Pandemic drove Australian petrol prices to record low
Petrol prices sank to their lowest levels on record across Australia’s five largest cities in April as travel restrictions and global oversupply triggered a stunning crash in the cost of crude oil.
As coronavirus lockdowns gutted oil demand and prices all around the world, new statistics show the impact flowed through to the bowsers and led to drivers paying an average $1.02 a litre in Sydney, Melbourne, Brisbane, Adelaide and Perth. The national consumer watchdog said this was the lowest inflation-adjusted monthly price since retail price-monitoring began in May 1991.
“The sharp fall in petrol prices in the first few months of the year was good news for most Australian motorists,” Australian Competition and Consumer Commission chair Rod Sims said.
Benchmark oil prices suffered their sharpest fall on record in March after the onset of a price war between top oil-producing nations Saudi Arabia and Russia brought greater supply into a market suffering from the impact of coronavirus on demand. The global Brent price used in Australia fell to two-decade lows below $US30 a barrel in March, and American benchmark West Texas Intermediate briefly sank into negative territory in April.
Mr Sims said international refined petrol prices usually took “a couple of weeks” to be reflected in retail prices in larger capital cities and took longer in small capital cities and regional areas.
“Due to a substantial reduction in demand for petrol in Australia associated with COVID-19 restrictions, it took longer than normal for prices to come down because it took retailers longer to turn over existing volume bought at a higher price,” he said.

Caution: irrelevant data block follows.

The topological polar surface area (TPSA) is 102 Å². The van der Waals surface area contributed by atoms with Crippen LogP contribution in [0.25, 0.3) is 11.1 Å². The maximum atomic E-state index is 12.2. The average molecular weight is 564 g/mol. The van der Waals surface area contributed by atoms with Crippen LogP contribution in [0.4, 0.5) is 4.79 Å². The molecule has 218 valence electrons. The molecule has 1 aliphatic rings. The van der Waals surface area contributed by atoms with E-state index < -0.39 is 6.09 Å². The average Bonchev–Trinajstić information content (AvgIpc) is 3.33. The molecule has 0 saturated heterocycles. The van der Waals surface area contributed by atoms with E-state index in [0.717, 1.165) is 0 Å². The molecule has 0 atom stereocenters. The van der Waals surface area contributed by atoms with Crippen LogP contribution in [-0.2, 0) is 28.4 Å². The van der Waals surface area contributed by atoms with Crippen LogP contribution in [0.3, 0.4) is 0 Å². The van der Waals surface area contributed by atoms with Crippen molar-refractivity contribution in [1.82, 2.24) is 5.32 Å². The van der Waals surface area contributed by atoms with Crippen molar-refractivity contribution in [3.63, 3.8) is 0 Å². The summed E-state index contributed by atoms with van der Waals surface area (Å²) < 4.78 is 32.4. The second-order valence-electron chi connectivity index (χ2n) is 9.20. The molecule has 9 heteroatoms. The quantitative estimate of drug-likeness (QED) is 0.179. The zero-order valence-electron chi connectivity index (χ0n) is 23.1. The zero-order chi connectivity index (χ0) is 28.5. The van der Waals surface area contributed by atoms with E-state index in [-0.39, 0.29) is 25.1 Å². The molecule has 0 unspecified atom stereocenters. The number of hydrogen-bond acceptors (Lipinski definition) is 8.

In April, petrol sales volumes across Australia were 43 per cent lower compared with monthly average sales in calendar year 2019, according to the ACCC.
According to price-tracking website FuelPrice Australia, the current average bowser price for regular unleaded petrol is $1.11 a litre in Sydney and $1.10 in Melbourne.
Motoring groups on Monday said the new statistics showed prices at the bowser had not fallen enough and did not properly reflect the international oil market’s record-breaking crash.
“We did see prices in Australia fall but they did not fall far enough and they did not fall long enough,” the National Roads and Motorists Association’s Peter Khoury said.
“At no time throughout the coronavirus period through March, April and May did the price at the bowser in Sydney and regional areas reflect what they should’ve been. Prices in Sydney, Melbourne and Brisbane should have fallen below 90¢ a litre, but never did.”
Mr Khoury said during every fuel cycle prior to the coronavirus, when retail prices in Sydney hit the bottom of the cycle, there had been a 1¢ or 2¢ gap between the wholesale and retail prices.
“But during COVID that gap was 7¢,” he said. “That shows the price never got as low as it should have, and it was even worse in regional NSW.”
RACV senior manager Nicholas Platt said retail fuel prices did not follow the rapid drop in wholesale prices and metropolitan retailers “likely sought to cover their overheads through margin, rather than volume”.
Prices in some regional locations were slower to fall and remained high in a number of towns, according to the ACCC’s data released on Monday.
“Average prices in Cloncurry, Mount Isa, Emerald, Cunnamulla and Forbes only fell by around 20¢ per litre or less between January and May and have not changed much since then,” Mr Sims said.
Viva Energy, which runs Australia’s network of Shell-branded fuel stations and the Geelong oil refinery, said government travel restrictions to arrest the spread of COVID-19 had “significantly impacted demand for fuel” across the nation.
“Sales of jet fuel fell 73 per cent as international and domestic border restrictions were put in place and sales in our retail alliance business declined between 30 per cent and 40 per cent at the height of the crisis in April,” Viva chairman Robert Hill said on Monday.
“Retail sales have begun to recover as restrictions have been relaxed and domestic flights are beginning to return.”
Extracted from The Sydney Morning Herald